Donald Sterling will sue NBA after all

In a reversal, Los Angeles Clippers owner Donald Sterling will pursue a $1 billion federal lawsuit against the NBA and commissioner Adam Silver, and withdraw his support for the sale of the team negotiated by his wife.

"I have decided that I must fight to protect my rights," Sterling said Monday in a letter circulated widely among those involved in the sale and obtained by ESPN.com. "While my position may not be popular, I believe that my rights to privacy and the preservation of my rights to due process should not be trampled."

Sterling's attorney Max Blecher earlier told ESPN.com in an email, "The deal is off."

Sources told ESPN.com on Tuesday that Shelly Sterling and her lawyers intend to seek an emergency order from a California probate court Wednesday morning for an expedited hearing to resolve the situation with her estranged husband.

Last week, both Donald Sterling and Blecher indicated publicly that they would accept the record $2 billion sale to former Microsoft CEO Steve Ballmer. In an interview with NBC4 during a charity function, Sterling said he was ready to "move on."

However, Sterling has since changed course. Whether he will be successful in this new challenge remains to be seen.

"From the onset, I did not want to sell the Los Angeles Clippers," he said in the letter. "I believe that Adam Silver acted in haste by illegally ordering the forced sale of the Clippers, banning me for life from the NBA and imposing the fine. Adam Silver's conduct in doing so without conducting any real investigation was wrong.

"The action taken by Adam Silver and the NBA constitutes a violation of my rights and fly in the face of the freedoms that are afforded to all Americans."

Blecher and another Sterling attorney, Bobby Samini, declined Monday to comment on whether the NBA's refusal to drop Sterling's lifetime ban and $2.5 million fine is the impetus for his change of heart.

"There was never a discussion involving the NBA in which we would modify Mr. Sterling's penalty in any way whatsoever," NBA spokesman Mike Bass said. "Any suggestion otherwise is complete fabrication."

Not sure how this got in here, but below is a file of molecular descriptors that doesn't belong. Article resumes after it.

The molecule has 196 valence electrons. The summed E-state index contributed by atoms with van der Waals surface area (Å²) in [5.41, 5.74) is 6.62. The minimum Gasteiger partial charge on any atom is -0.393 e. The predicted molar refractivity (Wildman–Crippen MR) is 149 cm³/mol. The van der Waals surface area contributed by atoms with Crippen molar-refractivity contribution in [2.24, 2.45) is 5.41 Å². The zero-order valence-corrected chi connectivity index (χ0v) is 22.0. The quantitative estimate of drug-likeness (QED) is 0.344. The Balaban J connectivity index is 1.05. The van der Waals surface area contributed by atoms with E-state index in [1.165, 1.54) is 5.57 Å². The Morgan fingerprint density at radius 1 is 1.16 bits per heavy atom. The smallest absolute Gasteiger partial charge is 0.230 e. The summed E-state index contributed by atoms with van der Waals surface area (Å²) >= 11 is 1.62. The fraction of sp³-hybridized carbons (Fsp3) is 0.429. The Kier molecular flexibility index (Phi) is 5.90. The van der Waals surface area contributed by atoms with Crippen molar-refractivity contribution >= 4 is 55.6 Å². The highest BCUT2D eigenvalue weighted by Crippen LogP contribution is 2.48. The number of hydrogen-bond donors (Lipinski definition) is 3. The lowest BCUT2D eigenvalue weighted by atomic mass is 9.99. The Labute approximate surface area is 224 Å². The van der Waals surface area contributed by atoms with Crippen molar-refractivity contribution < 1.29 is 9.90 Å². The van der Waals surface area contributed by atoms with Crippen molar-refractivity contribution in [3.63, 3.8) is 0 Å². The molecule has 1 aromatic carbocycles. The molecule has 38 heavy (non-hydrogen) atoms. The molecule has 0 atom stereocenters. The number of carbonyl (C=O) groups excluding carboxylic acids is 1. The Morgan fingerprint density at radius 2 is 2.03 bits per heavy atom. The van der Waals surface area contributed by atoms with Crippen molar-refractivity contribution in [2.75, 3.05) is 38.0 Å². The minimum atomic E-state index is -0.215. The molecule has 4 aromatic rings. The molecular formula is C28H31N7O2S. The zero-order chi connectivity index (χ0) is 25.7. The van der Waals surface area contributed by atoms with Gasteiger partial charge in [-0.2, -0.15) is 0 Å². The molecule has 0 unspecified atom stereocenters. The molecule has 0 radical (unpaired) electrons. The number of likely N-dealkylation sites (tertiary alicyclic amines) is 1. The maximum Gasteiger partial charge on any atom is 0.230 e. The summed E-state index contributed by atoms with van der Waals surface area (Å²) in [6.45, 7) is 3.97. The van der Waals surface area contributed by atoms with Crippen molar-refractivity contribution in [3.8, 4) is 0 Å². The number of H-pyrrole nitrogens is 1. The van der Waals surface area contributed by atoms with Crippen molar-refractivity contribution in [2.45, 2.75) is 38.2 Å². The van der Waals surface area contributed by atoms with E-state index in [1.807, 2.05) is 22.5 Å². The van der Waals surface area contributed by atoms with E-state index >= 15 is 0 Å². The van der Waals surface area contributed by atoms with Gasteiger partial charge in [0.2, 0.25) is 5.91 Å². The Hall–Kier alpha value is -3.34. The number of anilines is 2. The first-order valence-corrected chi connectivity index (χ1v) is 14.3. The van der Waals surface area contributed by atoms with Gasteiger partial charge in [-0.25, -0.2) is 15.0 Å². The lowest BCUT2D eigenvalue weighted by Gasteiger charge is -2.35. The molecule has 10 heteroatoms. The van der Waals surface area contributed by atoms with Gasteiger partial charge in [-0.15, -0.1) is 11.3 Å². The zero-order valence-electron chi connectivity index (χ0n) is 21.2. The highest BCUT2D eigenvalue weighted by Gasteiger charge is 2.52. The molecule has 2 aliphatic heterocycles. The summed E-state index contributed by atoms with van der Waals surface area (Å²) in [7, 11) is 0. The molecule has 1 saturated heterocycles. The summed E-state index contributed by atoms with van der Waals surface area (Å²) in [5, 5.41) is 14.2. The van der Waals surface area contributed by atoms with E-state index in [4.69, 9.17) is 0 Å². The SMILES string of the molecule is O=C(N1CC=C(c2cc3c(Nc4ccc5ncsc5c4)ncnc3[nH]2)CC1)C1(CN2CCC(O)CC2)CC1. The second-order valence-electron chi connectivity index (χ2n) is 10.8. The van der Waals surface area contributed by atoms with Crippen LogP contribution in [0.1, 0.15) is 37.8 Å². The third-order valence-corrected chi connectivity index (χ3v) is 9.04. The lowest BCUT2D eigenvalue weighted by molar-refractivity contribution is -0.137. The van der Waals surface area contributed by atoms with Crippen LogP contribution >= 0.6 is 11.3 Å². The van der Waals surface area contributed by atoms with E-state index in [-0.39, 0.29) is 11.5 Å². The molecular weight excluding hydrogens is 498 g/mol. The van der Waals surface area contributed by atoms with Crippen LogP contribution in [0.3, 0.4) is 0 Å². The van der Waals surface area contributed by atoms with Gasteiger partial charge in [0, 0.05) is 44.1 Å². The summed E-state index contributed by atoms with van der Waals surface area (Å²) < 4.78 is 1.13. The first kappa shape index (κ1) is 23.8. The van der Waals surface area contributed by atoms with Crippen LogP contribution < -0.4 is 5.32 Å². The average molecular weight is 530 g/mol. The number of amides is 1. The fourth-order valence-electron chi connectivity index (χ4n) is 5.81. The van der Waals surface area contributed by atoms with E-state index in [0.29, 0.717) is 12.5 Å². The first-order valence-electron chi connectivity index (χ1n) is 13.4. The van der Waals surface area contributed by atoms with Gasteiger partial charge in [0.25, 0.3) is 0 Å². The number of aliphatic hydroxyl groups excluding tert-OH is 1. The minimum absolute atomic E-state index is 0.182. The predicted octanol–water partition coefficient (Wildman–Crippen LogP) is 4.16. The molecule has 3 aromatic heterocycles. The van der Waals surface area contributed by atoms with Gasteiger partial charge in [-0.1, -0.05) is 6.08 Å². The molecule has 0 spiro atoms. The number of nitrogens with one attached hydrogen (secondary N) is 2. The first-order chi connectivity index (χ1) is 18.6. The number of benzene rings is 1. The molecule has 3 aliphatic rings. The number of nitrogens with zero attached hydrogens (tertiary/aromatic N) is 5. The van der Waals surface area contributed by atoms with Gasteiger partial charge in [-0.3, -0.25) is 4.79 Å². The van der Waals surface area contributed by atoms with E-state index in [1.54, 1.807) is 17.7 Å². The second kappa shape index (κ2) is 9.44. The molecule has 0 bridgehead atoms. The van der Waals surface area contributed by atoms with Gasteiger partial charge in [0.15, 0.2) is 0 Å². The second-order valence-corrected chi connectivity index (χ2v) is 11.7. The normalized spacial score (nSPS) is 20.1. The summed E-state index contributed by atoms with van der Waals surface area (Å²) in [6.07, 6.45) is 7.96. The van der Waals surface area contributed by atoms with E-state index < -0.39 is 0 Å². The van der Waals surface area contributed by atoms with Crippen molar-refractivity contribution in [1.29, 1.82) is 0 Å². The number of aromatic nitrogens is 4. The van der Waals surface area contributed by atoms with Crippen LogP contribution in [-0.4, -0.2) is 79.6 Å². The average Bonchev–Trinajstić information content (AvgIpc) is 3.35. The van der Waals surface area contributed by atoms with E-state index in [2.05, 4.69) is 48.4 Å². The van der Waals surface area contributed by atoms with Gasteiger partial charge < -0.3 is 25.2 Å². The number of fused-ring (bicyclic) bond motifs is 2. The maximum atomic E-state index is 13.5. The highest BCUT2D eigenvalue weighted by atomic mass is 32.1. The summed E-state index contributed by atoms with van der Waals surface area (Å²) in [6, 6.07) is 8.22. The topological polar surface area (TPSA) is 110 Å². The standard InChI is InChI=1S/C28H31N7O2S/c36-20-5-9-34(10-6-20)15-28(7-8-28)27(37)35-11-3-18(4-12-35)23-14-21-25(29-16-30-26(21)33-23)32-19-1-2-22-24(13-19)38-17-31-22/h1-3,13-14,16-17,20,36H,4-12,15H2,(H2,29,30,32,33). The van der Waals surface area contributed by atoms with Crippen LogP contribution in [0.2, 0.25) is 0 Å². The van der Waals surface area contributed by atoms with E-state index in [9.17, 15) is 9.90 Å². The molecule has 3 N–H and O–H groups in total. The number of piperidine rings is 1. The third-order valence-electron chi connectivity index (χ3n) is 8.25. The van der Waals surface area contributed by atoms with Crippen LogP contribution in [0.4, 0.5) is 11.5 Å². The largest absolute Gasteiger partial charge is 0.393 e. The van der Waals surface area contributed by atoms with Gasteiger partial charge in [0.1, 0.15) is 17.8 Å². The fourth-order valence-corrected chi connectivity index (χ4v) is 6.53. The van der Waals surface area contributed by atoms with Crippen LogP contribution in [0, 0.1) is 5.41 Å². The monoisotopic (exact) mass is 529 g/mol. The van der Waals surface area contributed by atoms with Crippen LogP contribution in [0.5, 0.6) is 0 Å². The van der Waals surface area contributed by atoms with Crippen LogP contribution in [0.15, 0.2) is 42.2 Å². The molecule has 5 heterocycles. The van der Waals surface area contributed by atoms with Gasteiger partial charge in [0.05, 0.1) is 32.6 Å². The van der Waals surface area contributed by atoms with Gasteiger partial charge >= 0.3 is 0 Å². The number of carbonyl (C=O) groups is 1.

The lawsuit alleges the league violated Sterling's constitutional rights by relying on information from an "illegal" recording that publicized racist remarks he made to a girlfriend. It also said the league committed a breach of contract by fining Sterling and that it violated antitrust laws by trying to force a sale.

Meanwhile, Shelly Sterling, Ballmer and the league remain confident the sale will proceed.

"Nobody doubts this thing will go through in the end. I guess it's just a matter of what mood Donald wakes up in tomorrow," one source close to the situation said.

In an interview taped Sunday and released Monday, Silver told CNN that the league will be able to "take a deep breath" when the sale is complete.

"He's unsold his club several times over the years," Silver said. "There's well-noted incidents in the league when he was right there at a closing and at the last minute decided not to sell. And until he signs that document, we still have a pending litigation with him."

Shelly Sterling indemnified the NBA from damages in future lawsuits from her estranged husband as part of the sale agreement with the league. She negotiated the sale as the sole trustee of the Sterling family trust, which owns LA Clippers LLC, after two neurologists had declared Donald Sterling unable to conduct his own business and legal affairs.

The provisions of the family trust did not require a court order. To challenge her authority to conduct the sale, Donald Sterling would have to challenge her in California probate court, according to sources with knowledge of the situation.

Information from The Associated Press was used in this report.